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Health
6:38 pm
Thu May 22, 2014

Think Work Is Stressful? For Many, It's More Relaxing Than Home

Work can be rough, but a researcher has found that for many people, being at home is more stressful than being at the office.
iStockphoto

Originally published on Thu May 22, 2014 7:10 pm

Many Americans say their jobs are stressful — we complain of too much to do in too little time, demanding bosses or difficult colleagues. But researcher Sarah Damaske wanted to know, objectively, is being at work any harder than being at home?

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Science + Technology
1:17 am
Mon May 12, 2014

Why Aren't Teens Reading Like They Used To?

British Library of Political and Economic Science Flickr

Originally published on Mon May 12, 2014 10:21 am

Harry Potter and The Hunger Games haven't been big hits for nothing. Lots of teens and adolescents still read quite a lot.

But a roundup of studies, put together by the nonprofit Common Sense Media, shows a clear decline over time. Nearly half of 17-year-olds say they read for pleasure no more than one or two times a year — if that.

That's way down from a decade ago.

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Business
9:52 am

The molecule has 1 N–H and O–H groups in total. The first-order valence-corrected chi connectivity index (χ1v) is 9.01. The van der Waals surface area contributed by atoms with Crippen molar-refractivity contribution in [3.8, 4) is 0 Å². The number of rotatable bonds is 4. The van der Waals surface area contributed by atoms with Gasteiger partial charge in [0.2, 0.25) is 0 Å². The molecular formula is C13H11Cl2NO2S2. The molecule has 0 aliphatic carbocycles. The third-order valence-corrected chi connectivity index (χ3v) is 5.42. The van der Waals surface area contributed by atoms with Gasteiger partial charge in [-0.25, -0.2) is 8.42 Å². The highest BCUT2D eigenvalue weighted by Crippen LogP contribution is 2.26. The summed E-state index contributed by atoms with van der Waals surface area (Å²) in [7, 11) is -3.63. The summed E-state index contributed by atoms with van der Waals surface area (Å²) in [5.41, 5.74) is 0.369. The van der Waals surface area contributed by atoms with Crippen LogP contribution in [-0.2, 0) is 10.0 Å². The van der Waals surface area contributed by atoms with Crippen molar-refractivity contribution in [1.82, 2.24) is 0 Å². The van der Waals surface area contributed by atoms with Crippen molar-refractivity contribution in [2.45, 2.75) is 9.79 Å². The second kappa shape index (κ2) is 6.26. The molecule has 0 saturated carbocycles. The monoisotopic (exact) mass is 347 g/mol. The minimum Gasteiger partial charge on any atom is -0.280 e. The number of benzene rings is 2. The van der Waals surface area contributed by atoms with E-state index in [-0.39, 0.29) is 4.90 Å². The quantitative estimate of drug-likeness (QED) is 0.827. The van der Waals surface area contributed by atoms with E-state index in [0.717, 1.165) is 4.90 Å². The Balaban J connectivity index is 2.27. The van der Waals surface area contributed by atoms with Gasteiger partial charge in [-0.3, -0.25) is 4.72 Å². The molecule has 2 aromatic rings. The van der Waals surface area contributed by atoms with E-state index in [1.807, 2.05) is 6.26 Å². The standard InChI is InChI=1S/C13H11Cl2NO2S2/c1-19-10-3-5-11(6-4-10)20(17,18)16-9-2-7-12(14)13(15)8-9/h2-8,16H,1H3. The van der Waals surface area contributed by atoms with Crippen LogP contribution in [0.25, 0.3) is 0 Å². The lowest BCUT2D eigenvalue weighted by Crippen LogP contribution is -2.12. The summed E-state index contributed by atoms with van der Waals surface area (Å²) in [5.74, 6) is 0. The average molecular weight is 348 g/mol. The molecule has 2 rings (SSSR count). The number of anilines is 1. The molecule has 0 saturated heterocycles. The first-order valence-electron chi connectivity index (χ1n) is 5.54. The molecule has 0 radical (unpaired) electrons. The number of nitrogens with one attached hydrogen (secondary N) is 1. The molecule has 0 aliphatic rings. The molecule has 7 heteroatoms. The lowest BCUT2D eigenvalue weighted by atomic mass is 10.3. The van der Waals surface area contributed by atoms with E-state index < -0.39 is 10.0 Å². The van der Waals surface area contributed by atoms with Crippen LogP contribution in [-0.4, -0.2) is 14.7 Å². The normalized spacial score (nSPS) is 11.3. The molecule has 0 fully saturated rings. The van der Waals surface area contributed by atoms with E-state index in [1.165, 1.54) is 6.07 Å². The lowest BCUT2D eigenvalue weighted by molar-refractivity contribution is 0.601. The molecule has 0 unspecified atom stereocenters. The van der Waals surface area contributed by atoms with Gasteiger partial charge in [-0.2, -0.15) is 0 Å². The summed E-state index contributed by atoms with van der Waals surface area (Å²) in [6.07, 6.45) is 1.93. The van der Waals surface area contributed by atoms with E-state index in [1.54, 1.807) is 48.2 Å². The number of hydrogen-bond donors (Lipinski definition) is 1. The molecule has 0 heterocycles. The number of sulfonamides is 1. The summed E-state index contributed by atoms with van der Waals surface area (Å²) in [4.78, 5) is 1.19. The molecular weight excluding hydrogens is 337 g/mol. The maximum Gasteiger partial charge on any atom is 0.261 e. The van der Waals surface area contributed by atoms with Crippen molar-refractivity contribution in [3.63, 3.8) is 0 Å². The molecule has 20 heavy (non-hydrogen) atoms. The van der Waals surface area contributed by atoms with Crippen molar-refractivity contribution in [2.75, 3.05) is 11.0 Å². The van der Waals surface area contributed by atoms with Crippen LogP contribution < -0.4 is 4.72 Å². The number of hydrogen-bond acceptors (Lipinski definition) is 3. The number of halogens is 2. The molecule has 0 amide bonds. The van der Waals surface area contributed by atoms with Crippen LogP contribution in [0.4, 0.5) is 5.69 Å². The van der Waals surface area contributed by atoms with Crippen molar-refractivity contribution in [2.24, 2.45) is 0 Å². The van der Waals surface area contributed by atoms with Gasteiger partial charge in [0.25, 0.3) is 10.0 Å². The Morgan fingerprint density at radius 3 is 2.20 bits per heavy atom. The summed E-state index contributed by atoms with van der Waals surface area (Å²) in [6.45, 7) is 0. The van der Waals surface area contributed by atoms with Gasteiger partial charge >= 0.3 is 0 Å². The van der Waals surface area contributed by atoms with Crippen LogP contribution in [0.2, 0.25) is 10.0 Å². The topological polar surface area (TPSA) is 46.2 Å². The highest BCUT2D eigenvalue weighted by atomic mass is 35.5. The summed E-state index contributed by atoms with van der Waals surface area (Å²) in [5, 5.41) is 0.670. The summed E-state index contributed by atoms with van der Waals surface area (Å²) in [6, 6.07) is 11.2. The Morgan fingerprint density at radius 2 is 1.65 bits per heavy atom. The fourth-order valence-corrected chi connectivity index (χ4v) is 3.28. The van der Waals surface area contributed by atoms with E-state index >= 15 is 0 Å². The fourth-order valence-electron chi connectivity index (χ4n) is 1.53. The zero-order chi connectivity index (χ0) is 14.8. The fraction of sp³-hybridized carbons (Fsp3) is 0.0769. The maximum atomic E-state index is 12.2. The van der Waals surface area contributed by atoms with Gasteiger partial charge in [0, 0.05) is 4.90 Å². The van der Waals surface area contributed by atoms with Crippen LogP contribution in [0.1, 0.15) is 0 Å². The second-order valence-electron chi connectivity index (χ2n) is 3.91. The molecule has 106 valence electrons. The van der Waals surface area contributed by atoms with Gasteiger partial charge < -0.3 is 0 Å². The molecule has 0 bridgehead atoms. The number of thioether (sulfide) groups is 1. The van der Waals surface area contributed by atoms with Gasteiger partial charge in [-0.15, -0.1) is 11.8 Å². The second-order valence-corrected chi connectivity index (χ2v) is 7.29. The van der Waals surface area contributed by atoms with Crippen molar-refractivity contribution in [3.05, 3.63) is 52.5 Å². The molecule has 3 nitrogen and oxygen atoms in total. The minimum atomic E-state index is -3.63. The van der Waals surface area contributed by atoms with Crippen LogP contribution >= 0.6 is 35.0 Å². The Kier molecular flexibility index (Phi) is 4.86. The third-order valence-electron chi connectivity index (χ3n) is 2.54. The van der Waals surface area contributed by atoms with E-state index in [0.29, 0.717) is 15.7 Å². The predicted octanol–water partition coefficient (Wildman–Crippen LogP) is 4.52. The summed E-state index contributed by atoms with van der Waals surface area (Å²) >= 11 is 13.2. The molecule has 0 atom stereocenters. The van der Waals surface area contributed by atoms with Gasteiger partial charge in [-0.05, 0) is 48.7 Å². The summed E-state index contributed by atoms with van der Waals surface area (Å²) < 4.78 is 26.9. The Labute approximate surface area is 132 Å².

Sat May 3, 2014

Present But Not There: Ruling Supports Telecommuting

Originally published on Sat May 3, 2014 12:33 pm

Transcript

SCOTT SIMON, HOST:

Working from home used to be an exception. Technology's changed that. And now an appeals court has ruled that being at work doesn't always require you to physically have to be at work. NPR's Jennifer Ludden reports.

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Around the Nation
5:15 pm
Tue April 29, 2014

If You Want Flextime But Are Afraid To Ask, Consider Moving

Originally published on Mon July 7, 2014 6:07 pm

More companies than ever before say that they're offering flexible hours or telecommuting to their workers. Still, San Francisco and the state of Vermont are trying a new approach to push businesses to do more: They're using the law.

Starting this year, employees in both places have the right to ask for a flexible or predictable work schedule, without fear of retaliation.